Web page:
When Telogen effluvium strikes, it’s like a pause button has been pressed on your hair growth. Not enough hairs are left in the anagen or growing phase, resulting in diffuse hair thinning. It’s as if your hair takes a break, leaving you with less volume and thickness.

Pregnancy will also affect hair production. Hormone levels increase as the pregnancy begins, slowing the hair growth cycle. Hairs that should stop growing continue to grow beyond their usual life cycle. Often, this means that the hair develops thicker as more hair is present than normal. Following birth, hormone levels change very quickly, and hairs growing beyond their expected lifespan enter the telogen phase at this time and begin to fall out. This hair loss can sometimes happen all at once, and naturally, it is immensely worrying for a new mother.

This condition is treatable – learn more about Telogen effluvium and potential treatments.

Late-onset thinning

Late-onset thinning can be seen in diffuse hair loss across the scalp as hair density gradually reduces. This condition is due to age-related hormonal changes. Recognising the signs of patchy hair loss early on is crucial. It could be an indication of a form of alopecia. By being proactive in your health management, you can take the necessary steps to address it.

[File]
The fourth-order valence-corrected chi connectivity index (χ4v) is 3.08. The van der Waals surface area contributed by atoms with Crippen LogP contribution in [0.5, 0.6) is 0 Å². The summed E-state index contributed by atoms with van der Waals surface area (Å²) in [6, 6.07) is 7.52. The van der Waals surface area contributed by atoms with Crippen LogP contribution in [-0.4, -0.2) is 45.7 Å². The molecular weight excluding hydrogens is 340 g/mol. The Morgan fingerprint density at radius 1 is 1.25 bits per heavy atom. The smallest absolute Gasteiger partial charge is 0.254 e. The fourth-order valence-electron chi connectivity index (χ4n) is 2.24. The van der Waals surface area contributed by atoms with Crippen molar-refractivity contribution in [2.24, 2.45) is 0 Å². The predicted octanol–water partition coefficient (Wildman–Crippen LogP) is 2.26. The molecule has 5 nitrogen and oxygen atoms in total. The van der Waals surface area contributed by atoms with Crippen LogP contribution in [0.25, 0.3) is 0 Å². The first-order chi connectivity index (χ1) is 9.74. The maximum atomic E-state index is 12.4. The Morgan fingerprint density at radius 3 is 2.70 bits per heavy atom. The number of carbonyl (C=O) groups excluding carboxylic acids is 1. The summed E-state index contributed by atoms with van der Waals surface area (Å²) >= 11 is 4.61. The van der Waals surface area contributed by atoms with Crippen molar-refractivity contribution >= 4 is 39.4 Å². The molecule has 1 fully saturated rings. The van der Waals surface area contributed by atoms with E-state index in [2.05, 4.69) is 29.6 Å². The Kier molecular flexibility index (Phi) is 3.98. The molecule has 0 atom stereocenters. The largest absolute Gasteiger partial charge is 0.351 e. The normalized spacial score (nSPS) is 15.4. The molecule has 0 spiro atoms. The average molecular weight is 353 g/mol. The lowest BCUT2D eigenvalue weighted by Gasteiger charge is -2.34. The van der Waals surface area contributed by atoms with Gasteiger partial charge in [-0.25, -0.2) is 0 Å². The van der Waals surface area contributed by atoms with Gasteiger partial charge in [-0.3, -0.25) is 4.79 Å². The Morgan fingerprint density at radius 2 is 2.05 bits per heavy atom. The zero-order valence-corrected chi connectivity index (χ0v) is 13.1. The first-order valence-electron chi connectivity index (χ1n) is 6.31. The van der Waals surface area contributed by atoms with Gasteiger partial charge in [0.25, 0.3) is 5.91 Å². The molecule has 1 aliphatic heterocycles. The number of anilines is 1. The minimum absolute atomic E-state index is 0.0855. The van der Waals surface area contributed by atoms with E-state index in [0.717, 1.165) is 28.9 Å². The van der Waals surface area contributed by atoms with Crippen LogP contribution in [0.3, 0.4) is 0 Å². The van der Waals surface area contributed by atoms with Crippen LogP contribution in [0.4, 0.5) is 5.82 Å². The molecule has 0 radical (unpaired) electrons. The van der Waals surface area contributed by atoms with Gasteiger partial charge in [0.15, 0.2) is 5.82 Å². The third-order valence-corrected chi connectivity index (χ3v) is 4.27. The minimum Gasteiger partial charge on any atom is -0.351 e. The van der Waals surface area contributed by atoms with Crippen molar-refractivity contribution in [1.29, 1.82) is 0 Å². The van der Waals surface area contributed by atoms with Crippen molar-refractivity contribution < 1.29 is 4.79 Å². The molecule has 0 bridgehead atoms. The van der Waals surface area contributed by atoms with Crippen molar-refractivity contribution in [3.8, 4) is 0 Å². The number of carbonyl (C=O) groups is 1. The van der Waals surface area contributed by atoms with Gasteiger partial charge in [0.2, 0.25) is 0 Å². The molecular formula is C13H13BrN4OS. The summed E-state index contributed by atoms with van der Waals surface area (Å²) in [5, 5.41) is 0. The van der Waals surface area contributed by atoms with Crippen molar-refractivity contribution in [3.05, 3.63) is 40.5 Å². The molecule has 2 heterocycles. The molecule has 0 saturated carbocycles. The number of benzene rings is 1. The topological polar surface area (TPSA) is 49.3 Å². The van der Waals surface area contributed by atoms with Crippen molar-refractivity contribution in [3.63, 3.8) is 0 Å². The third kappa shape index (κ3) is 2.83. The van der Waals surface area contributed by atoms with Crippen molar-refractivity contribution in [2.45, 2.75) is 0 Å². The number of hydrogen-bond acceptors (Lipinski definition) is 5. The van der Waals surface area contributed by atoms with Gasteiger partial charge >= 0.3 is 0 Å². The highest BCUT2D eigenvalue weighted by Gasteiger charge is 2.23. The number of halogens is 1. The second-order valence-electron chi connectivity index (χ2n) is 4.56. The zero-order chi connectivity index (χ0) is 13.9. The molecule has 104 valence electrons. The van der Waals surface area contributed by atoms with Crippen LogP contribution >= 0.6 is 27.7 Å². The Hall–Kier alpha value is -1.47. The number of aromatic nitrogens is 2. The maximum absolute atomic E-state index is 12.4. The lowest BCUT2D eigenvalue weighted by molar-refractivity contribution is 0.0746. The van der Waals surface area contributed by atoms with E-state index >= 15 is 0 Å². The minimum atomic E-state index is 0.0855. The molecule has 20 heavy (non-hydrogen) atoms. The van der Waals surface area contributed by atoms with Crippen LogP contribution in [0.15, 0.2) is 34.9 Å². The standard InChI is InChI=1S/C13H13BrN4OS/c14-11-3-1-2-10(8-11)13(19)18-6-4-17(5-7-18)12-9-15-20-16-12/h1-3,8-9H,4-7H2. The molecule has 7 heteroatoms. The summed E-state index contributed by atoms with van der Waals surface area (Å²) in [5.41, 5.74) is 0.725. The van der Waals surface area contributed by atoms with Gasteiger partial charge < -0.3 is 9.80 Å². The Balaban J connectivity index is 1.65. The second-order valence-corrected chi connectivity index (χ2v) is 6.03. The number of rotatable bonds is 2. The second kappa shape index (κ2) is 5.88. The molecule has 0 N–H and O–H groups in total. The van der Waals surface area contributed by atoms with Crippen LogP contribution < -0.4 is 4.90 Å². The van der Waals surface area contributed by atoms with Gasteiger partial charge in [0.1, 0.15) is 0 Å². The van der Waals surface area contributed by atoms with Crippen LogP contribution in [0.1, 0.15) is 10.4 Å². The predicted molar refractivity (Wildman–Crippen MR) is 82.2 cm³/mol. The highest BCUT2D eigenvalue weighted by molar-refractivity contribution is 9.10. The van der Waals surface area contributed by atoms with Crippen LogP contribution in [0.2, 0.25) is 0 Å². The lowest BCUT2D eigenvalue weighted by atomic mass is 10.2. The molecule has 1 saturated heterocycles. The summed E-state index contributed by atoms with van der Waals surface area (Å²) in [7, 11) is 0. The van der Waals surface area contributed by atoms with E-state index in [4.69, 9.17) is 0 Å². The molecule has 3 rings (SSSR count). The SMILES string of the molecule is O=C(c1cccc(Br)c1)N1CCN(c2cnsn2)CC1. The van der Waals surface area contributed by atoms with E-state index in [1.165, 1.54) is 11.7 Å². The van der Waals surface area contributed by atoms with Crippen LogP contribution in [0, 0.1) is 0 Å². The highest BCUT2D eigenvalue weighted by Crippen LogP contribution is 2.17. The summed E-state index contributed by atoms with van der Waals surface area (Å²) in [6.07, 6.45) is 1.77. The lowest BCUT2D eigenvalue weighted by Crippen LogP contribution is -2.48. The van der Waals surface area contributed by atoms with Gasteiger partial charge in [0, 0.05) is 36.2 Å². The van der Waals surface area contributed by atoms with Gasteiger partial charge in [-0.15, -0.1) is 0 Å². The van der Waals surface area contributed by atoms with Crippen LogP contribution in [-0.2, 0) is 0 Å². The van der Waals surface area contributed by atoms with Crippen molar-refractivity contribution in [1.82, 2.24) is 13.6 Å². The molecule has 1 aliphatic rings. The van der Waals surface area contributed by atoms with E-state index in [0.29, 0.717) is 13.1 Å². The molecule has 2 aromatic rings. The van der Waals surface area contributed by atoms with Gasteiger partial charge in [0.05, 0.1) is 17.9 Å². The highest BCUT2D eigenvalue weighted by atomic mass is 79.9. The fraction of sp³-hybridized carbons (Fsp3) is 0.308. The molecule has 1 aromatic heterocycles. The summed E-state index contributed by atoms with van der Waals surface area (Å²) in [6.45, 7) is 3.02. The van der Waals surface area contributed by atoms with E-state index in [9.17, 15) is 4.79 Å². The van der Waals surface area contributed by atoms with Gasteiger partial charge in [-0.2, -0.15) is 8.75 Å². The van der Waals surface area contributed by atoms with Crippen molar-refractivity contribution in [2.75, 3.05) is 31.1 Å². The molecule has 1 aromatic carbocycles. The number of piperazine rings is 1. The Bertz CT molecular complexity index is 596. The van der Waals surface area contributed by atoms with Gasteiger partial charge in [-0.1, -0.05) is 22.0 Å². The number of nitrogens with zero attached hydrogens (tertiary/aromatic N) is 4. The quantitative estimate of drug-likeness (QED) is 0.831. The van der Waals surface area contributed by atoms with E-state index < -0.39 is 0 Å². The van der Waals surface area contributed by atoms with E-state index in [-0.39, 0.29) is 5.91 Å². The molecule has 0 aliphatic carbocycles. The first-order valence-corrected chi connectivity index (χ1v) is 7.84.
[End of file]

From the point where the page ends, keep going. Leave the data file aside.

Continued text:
What happens

The natural reduction of oestrogen/progesterone production makes the hair follicles smaller and smaller. These follicles produce finer and finer hair until there is a general reduction in overall density.

This condition is treatable – learn more about Late-onset thinning.

Alopecia areata

Late-onset thinning can be seen in diffuse hair loss across the scalp as hair density gradually reduces. This condition is due to age-related hormonal changes. Recognising the signs of patchy hair loss early on is crucial. It could be an indication of a form of alopecia. By being proactive in your health management, you can take the necessary steps to address it.

What happens

The hair loss is sudden and manifests itself in small, smooth-skinned patches that are likely to gradually widen with time. It can also affect the sufferer’s nails, giving them a pitted, ridged, or brittle appearance.